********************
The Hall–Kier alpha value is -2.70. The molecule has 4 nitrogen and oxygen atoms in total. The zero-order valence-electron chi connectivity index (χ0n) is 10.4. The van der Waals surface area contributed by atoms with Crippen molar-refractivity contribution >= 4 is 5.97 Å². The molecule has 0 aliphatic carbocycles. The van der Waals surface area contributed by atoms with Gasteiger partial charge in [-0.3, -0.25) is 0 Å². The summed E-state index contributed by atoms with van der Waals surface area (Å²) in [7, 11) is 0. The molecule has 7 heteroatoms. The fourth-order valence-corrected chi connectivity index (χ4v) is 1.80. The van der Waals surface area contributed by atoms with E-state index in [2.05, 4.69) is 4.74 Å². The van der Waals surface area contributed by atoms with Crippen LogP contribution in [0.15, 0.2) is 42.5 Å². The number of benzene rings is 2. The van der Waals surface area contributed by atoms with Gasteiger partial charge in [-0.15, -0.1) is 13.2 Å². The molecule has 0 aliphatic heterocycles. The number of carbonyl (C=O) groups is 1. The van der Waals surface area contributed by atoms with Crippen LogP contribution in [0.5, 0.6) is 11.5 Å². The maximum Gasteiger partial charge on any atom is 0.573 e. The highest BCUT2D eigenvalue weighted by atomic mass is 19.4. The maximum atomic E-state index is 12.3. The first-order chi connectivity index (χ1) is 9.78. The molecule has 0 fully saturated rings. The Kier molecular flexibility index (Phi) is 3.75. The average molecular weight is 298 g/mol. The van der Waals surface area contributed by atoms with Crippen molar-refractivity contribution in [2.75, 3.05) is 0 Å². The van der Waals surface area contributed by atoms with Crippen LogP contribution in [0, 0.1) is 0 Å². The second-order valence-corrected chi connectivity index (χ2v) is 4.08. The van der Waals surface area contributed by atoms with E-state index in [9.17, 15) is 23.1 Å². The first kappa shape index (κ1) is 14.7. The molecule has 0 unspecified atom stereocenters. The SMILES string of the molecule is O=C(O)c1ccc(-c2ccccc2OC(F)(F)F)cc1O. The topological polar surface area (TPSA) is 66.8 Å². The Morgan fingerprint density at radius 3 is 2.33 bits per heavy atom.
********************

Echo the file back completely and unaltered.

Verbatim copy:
The Hall–Kier alpha value is -2.70. The molecule has 4 nitrogen and oxygen atoms in total. The zero-order valence-electron chi connectivity index (χ0n) is 10.4. The van der Waals surface area contributed by atoms with Crippen molar-refractivity contribution >= 4 is 5.97 Å². The molecule has 0 aliphatic carbocycles. The van der Waals surface area contributed by atoms with Gasteiger partial charge in [-0.3, -0.25) is 0 Å². The summed E-state index contributed by atoms with van der Waals surface area (Å²) in [7, 11) is 0. The molecule has 7 heteroatoms. The fourth-order valence-corrected chi connectivity index (χ4v) is 1.80. The van der Waals surface area contributed by atoms with E-state index in [2.05, 4.69) is 4.74 Å². The van der Waals surface area contributed by atoms with Crippen LogP contribution in [0.15, 0.2) is 42.5 Å². The number of benzene rings is 2. The van der Waals surface area contributed by atoms with Gasteiger partial charge in [-0.15, -0.1) is 13.2 Å². The molecule has 0 aliphatic heterocycles. The number of carbonyl (C=O) groups is 1. The van der Waals surface area contributed by atoms with Crippen LogP contribution in [0.5, 0.6) is 11.5 Å². The maximum Gasteiger partial charge on any atom is 0.573 e. The highest BCUT2D eigenvalue weighted by atomic mass is 19.4. The maximum atomic E-state index is 12.3. The first-order chi connectivity index (χ1) is 9.78. The molecule has 0 fully saturated rings. The Kier molecular flexibility index (Phi) is 3.75. The average molecular weight is 298 g/mol. The van der Waals surface area contributed by atoms with Crippen molar-refractivity contribution in [2.75, 3.05) is 0 Å². The van der Waals surface area contributed by atoms with Crippen LogP contribution in [0, 0.1) is 0 Å². The second-order valence-corrected chi connectivity index (χ2v) is 4.08. The van der Waals surface area contributed by atoms with E-state index in [9.17, 15) is 23.1 Å². The first kappa shape index (κ1) is 14.7. The molecule has 0 unspecified atom stereocenters. The SMILES string of the molecule is O=C(O)c1ccc(-c2ccccc2OC(F)(F)F)cc1O. The topological polar surface area (TPSA) is 66.8 Å². The Morgan fingerprint density at radius 3 is 2.33 bits per heavy atom.